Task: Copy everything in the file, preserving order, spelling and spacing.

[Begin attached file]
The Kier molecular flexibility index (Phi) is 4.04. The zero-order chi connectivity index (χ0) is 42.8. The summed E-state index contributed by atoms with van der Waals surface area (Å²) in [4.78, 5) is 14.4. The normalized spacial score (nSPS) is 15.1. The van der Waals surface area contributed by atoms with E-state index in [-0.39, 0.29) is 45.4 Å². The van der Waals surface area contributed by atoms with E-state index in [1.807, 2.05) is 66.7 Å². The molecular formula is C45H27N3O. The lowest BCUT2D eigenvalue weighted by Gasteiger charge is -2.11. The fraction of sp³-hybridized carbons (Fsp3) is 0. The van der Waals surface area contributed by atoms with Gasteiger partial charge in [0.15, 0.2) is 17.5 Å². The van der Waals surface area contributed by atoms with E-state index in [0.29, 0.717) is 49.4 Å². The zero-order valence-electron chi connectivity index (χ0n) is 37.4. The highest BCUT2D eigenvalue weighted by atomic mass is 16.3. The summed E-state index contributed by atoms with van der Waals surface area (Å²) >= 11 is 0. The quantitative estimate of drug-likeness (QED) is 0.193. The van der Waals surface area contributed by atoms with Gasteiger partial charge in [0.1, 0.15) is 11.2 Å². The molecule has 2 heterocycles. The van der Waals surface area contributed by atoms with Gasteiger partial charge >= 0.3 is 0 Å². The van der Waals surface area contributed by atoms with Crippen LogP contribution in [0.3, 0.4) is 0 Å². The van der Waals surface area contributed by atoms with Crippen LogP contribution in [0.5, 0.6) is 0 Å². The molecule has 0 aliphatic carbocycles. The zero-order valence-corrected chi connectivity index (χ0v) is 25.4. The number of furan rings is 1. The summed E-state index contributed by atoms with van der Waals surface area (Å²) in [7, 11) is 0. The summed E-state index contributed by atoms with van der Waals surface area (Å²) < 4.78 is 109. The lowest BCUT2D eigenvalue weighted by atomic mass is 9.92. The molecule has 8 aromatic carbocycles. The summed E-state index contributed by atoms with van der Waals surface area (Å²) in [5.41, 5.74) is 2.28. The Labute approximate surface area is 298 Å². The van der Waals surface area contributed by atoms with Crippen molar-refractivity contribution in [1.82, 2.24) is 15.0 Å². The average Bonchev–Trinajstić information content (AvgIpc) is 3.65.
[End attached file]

The Kier molecular flexibility index (Phi) is 4.04. The zero-order chi connectivity index (χ0) is 42.8. The summed E-state index contributed by atoms with van der Waals surface area (Å²) in [4.78, 5) is 14.4. The normalized spacial score (nSPS) is 15.1. The van der Waals surface area contributed by atoms with E-state index in [-0.39, 0.29) is 45.4 Å². The van der Waals surface area contributed by atoms with E-state index in [1.807, 2.05) is 66.7 Å². The molecular formula is C45H27N3O. The lowest BCUT2D eigenvalue weighted by Gasteiger charge is -2.11. The fraction of sp³-hybridized carbons (Fsp3) is 0. The van der Waals surface area contributed by atoms with Gasteiger partial charge in [0.15, 0.2) is 17.5 Å². The van der Waals surface area contributed by atoms with E-state index in [0.29, 0.717) is 49.4 Å². The zero-order valence-electron chi connectivity index (χ0n) is 37.4. The highest BCUT2D eigenvalue weighted by atomic mass is 16.3. The summed E-state index contributed by atoms with van der Waals surface area (Å²) >= 11 is 0. The quantitative estimate of drug-likeness (QED) is 0.193. The van der Waals surface area contributed by atoms with Gasteiger partial charge in [0.1, 0.15) is 11.2 Å². The molecule has 2 heterocycles. The van der Waals surface area contributed by atoms with Gasteiger partial charge >= 0.3 is 0 Å². The van der Waals surface area contributed by atoms with Crippen LogP contribution in [0.3, 0.4) is 0 Å². The van der Waals surface area contributed by atoms with Crippen LogP contribution in [0.5, 0.6) is 0 Å². The molecule has 0 aliphatic carbocycles. The zero-order valence-corrected chi connectivity index (χ0v) is 25.4. The number of furan rings is 1. The summed E-state index contributed by atoms with van der Waals surface area (Å²) in [7, 11) is 0. The summed E-state index contributed by atoms with van der Waals surface area (Å²) < 4.78 is 109. The lowest BCUT2D eigenvalue weighted by atomic mass is 9.92. The molecule has 8 aromatic carbocycles. The summed E-state index contributed by atoms with van der Waals surface area (Å²) in [5.41, 5.74) is 2.28. The Labute approximate surface area is 298 Å². The van der Waals surface area contributed by atoms with Crippen molar-refractivity contribution in [1.82, 2.24) is 15.0 Å². The average Bonchev–Trinajstić information content (AvgIpc) is 3.65.